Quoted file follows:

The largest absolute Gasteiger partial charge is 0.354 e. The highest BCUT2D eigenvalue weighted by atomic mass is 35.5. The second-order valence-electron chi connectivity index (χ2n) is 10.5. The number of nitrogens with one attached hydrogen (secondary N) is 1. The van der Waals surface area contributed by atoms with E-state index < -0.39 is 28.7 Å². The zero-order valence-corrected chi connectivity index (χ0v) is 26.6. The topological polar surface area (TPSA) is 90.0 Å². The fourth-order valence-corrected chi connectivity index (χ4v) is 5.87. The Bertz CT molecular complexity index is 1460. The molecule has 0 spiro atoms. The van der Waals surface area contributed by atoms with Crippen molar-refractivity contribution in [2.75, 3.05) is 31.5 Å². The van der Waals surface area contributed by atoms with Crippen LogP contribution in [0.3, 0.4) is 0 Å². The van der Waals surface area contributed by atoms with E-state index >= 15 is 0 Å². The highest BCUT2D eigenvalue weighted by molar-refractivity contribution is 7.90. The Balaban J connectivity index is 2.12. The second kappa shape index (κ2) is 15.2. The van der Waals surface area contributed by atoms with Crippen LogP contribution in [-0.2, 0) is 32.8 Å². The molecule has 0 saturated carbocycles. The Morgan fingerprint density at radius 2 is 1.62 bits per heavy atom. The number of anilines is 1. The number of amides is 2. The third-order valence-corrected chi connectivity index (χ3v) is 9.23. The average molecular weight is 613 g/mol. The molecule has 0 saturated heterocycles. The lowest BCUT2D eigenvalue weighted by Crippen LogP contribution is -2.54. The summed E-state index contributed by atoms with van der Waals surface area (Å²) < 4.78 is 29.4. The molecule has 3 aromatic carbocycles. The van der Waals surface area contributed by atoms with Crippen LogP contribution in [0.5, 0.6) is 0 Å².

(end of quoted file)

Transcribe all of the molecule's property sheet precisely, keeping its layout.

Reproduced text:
The largest absolute Gasteiger partial charge is 0.354 e. The highest BCUT2D eigenvalue weighted by atomic mass is 35.5. The second-order valence-electron chi connectivity index (χ2n) is 10.5. The number of nitrogens with one attached hydrogen (secondary N) is 1. The van der Waals surface area contributed by atoms with E-state index < -0.39 is 28.7 Å². The zero-order valence-corrected chi connectivity index (χ0v) is 26.6. The topological polar surface area (TPSA) is 90.0 Å². The fourth-order valence-corrected chi connectivity index (χ4v) is 5.87. The Bertz CT molecular complexity index is 1460. The molecule has 0 spiro atoms. The van der Waals surface area contributed by atoms with Crippen molar-refractivity contribution in [2.75, 3.05) is 31.5 Å². The van der Waals surface area contributed by atoms with Crippen LogP contribution in [0.3, 0.4) is 0 Å². The van der Waals surface area contributed by atoms with E-state index >= 15 is 0 Å². The highest BCUT2D eigenvalue weighted by molar-refractivity contribution is 7.90. The Balaban J connectivity index is 2.12. The second kappa shape index (κ2) is 15.2. The van der Waals surface area contributed by atoms with Crippen LogP contribution in [-0.2, 0) is 32.8 Å². The molecule has 0 saturated carbocycles. The Morgan fingerprint density at radius 2 is 1.62 bits per heavy atom. The number of anilines is 1. The number of amides is 2. The third-order valence-corrected chi connectivity index (χ3v) is 9.23. The average molecular weight is 613 g/mol. The molecule has 0 saturated heterocycles. The lowest BCUT2D eigenvalue weighted by Crippen LogP contribution is -2.54. The summed E-state index contributed by atoms with van der Waals surface area (Å²) < 4.78 is 29.4. The molecule has 3 aromatic carbocycles. The van der Waals surface area contributed by atoms with Crippen LogP contribution in [0.5, 0.6) is 0 Å².